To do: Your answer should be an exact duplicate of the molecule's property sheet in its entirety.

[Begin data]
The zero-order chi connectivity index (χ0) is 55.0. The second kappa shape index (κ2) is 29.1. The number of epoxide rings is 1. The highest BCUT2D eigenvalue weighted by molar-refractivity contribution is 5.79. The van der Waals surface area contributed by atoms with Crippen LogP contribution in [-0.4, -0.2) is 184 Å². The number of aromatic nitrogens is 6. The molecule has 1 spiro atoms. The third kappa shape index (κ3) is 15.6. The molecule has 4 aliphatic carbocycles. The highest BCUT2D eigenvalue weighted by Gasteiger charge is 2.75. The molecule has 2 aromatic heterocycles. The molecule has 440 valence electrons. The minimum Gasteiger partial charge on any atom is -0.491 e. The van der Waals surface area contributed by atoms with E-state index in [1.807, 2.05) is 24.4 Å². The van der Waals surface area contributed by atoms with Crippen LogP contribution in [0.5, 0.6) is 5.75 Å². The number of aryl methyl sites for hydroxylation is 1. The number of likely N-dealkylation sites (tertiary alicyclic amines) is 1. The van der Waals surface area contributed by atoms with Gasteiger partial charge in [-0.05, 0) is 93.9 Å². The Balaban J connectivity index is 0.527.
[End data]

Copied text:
The zero-order chi connectivity index (χ0) is 55.0. The second kappa shape index (κ2) is 29.1. The number of epoxide rings is 1. The highest BCUT2D eigenvalue weighted by molar-refractivity contribution is 5.79. The van der Waals surface area contributed by atoms with Crippen LogP contribution in [-0.4, -0.2) is 184 Å². The number of aromatic nitrogens is 6. The molecule has 1 spiro atoms. The third kappa shape index (κ3) is 15.6. The molecule has 4 aliphatic carbocycles. The highest BCUT2D eigenvalue weighted by Gasteiger charge is 2.75. The molecule has 2 aromatic heterocycles. The molecule has 440 valence electrons. The minimum Gasteiger partial charge on any atom is -0.491 e. The van der Waals surface area contributed by atoms with E-state index in [1.807, 2.05) is 24.4 Å². The van der Waals surface area contributed by atoms with Crippen LogP contribution in [0.5, 0.6) is 5.75 Å². The number of aryl methyl sites for hydroxylation is 1. The number of likely N-dealkylation sites (tertiary alicyclic amines) is 1. The van der Waals surface area contributed by atoms with Gasteiger partial charge in [-0.05, 0) is 93.9 Å². The Balaban J connectivity index is 0.527.